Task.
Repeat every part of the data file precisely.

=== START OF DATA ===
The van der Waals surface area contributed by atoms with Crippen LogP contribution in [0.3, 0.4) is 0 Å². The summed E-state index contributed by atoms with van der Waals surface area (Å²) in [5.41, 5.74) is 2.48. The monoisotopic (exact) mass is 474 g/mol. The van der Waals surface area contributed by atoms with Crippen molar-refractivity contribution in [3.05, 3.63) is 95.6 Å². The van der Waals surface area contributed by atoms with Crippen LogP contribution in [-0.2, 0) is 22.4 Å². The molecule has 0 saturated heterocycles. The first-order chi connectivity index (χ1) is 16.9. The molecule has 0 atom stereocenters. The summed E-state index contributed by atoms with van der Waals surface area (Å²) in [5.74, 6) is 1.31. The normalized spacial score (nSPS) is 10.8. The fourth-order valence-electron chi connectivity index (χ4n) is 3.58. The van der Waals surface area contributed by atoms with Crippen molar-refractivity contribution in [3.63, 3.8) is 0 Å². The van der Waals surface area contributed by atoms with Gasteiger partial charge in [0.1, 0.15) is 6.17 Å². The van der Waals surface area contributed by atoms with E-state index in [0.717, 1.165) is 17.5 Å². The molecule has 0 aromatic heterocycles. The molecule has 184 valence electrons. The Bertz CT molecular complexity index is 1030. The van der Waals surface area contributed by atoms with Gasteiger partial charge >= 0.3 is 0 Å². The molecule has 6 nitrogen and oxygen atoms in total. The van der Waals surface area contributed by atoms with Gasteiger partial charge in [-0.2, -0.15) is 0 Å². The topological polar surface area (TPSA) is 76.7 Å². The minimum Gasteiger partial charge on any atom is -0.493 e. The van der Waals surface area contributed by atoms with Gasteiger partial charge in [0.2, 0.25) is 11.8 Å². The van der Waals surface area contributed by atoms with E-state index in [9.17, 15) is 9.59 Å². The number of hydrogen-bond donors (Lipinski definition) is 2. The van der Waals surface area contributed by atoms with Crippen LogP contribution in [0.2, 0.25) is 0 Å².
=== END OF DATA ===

The van der Waals surface area contributed by atoms with Crippen LogP contribution in [0.3, 0.4) is 0 Å². The summed E-state index contributed by atoms with van der Waals surface area (Å²) in [5.41, 5.74) is 2.48. The monoisotopic (exact) mass is 474 g/mol. The van der Waals surface area contributed by atoms with Crippen molar-refractivity contribution in [3.05, 3.63) is 95.6 Å². The van der Waals surface area contributed by atoms with Crippen LogP contribution in [-0.2, 0) is 22.4 Å². The molecule has 0 saturated heterocycles. The first-order chi connectivity index (χ1) is 16.9. The molecule has 0 atom stereocenters. The summed E-state index contributed by atoms with van der Waals surface area (Å²) in [5.74, 6) is 1.31. The normalized spacial score (nSPS) is 10.8. The fourth-order valence-electron chi connectivity index (χ4n) is 3.58. The van der Waals surface area contributed by atoms with Crippen molar-refractivity contribution in [3.63, 3.8) is 0 Å². The van der Waals surface area contributed by atoms with Gasteiger partial charge in [0.1, 0.15) is 6.17 Å². The van der Waals surface area contributed by atoms with E-state index in [0.717, 1.165) is 17.5 Å². The molecule has 0 aromatic heterocycles. The molecule has 184 valence electrons. The Bertz CT molecular complexity index is 1030. The van der Waals surface area contributed by atoms with Gasteiger partial charge >= 0.3 is 0 Å². The molecule has 6 nitrogen and oxygen atoms in total. The van der Waals surface area contributed by atoms with Gasteiger partial charge in [-0.2, -0.15) is 0 Å². The topological polar surface area (TPSA) is 76.7 Å². The minimum Gasteiger partial charge on any atom is -0.493 e. The van der Waals surface area contributed by atoms with Gasteiger partial charge in [0.2, 0.25) is 11.8 Å². The van der Waals surface area contributed by atoms with E-state index in [9.17, 15) is 9.59 Å². The number of hydrogen-bond donors (Lipinski definition) is 2. The van der Waals surface area contributed by atoms with Crippen LogP contribution in [0.2, 0.25) is 0 Å².